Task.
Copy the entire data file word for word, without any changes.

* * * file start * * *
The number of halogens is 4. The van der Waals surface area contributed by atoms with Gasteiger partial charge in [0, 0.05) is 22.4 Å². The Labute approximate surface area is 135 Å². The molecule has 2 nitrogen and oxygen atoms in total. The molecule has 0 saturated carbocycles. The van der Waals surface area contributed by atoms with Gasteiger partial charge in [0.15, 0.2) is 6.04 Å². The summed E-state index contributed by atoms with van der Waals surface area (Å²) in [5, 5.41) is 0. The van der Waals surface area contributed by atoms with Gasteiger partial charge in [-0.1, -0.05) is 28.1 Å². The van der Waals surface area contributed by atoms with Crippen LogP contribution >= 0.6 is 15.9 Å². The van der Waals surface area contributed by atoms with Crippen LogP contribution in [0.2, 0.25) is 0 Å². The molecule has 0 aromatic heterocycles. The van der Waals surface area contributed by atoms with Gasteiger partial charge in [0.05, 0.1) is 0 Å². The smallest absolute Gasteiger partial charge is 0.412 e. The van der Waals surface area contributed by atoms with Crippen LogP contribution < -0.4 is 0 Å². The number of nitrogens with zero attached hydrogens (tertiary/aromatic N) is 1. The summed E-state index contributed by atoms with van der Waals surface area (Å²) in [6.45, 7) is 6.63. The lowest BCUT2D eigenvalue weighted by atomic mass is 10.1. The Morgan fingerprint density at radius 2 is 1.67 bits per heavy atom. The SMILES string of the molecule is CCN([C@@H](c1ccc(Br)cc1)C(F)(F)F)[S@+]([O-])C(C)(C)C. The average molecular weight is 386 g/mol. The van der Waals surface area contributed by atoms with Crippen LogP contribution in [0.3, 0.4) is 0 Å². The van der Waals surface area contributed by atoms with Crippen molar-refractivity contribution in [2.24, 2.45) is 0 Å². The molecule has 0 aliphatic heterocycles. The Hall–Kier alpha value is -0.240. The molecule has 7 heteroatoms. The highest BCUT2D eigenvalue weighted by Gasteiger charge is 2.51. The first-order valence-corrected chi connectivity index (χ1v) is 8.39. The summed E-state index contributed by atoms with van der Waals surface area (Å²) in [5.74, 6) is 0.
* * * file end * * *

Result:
The number of halogens is 4. The van der Waals surface area contributed by atoms with Gasteiger partial charge in [0, 0.05) is 22.4 Å². The Labute approximate surface area is 135 Å². The molecule has 2 nitrogen and oxygen atoms in total. The molecule has 0 saturated carbocycles. The van der Waals surface area contributed by atoms with Gasteiger partial charge in [0.15, 0.2) is 6.04 Å². The summed E-state index contributed by atoms with van der Waals surface area (Å²) in [5, 5.41) is 0. The van der Waals surface area contributed by atoms with Gasteiger partial charge in [-0.1, -0.05) is 28.1 Å². The van der Waals surface area contributed by atoms with Crippen LogP contribution >= 0.6 is 15.9 Å². The van der Waals surface area contributed by atoms with Crippen LogP contribution in [0.2, 0.25) is 0 Å². The molecule has 0 aromatic heterocycles. The van der Waals surface area contributed by atoms with Gasteiger partial charge in [0.05, 0.1) is 0 Å². The smallest absolute Gasteiger partial charge is 0.412 e. The van der Waals surface area contributed by atoms with Crippen LogP contribution < -0.4 is 0 Å². The number of nitrogens with zero attached hydrogens (tertiary/aromatic N) is 1. The summed E-state index contributed by atoms with van der Waals surface area (Å²) in [6.45, 7) is 6.63. The lowest BCUT2D eigenvalue weighted by atomic mass is 10.1. The Morgan fingerprint density at radius 2 is 1.67 bits per heavy atom. The SMILES string of the molecule is CCN([C@@H](c1ccc(Br)cc1)C(F)(F)F)[S@+]([O-])C(C)(C)C. The average molecular weight is 386 g/mol. The van der Waals surface area contributed by atoms with Crippen LogP contribution in [0.3, 0.4) is 0 Å². The van der Waals surface area contributed by atoms with Crippen molar-refractivity contribution in [2.24, 2.45) is 0 Å². The molecule has 0 aliphatic heterocycles. The Hall–Kier alpha value is -0.240. The molecule has 7 heteroatoms. The highest BCUT2D eigenvalue weighted by Gasteiger charge is 2.51. The first-order valence-corrected chi connectivity index (χ1v) is 8.39. The summed E-state index contributed by atoms with van der Waals surface area (Å²) in [5.74, 6) is 0.